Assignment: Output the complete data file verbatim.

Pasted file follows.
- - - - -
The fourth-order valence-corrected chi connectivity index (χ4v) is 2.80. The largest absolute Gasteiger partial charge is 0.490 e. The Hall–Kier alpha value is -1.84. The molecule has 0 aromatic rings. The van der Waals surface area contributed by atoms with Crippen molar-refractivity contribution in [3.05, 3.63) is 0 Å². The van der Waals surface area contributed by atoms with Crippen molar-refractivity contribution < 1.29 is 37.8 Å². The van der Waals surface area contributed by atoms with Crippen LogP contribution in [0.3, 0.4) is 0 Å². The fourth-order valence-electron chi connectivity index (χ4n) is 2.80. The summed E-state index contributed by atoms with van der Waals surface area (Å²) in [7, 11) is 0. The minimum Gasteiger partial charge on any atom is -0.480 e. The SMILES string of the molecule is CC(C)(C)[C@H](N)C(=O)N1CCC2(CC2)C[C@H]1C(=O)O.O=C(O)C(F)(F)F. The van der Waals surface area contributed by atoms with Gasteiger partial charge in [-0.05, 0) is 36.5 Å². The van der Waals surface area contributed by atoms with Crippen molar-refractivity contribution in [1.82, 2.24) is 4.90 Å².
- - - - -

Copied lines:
The fourth-order valence-corrected chi connectivity index (χ4v) is 2.80. The largest absolute Gasteiger partial charge is 0.490 e. The Hall–Kier alpha value is -1.84. The molecule has 0 aromatic rings. The van der Waals surface area contributed by atoms with Crippen molar-refractivity contribution in [3.05, 3.63) is 0 Å². The van der Waals surface area contributed by atoms with Crippen molar-refractivity contribution < 1.29 is 37.8 Å². The van der Waals surface area contributed by atoms with Crippen LogP contribution in [0.3, 0.4) is 0 Å². The fourth-order valence-electron chi connectivity index (χ4n) is 2.80. The summed E-state index contributed by atoms with van der Waals surface area (Å²) in [7, 11) is 0. The minimum Gasteiger partial charge on any atom is -0.480 e. The SMILES string of the molecule is CC(C)(C)[C@H](N)C(=O)N1CCC2(CC2)C[C@H]1C(=O)O.O=C(O)C(F)(F)F. The van der Waals surface area contributed by atoms with Gasteiger partial charge in [-0.05, 0) is 36.5 Å². The van der Waals surface area contributed by atoms with Crippen molar-refractivity contribution in [1.82, 2.24) is 4.90 Å².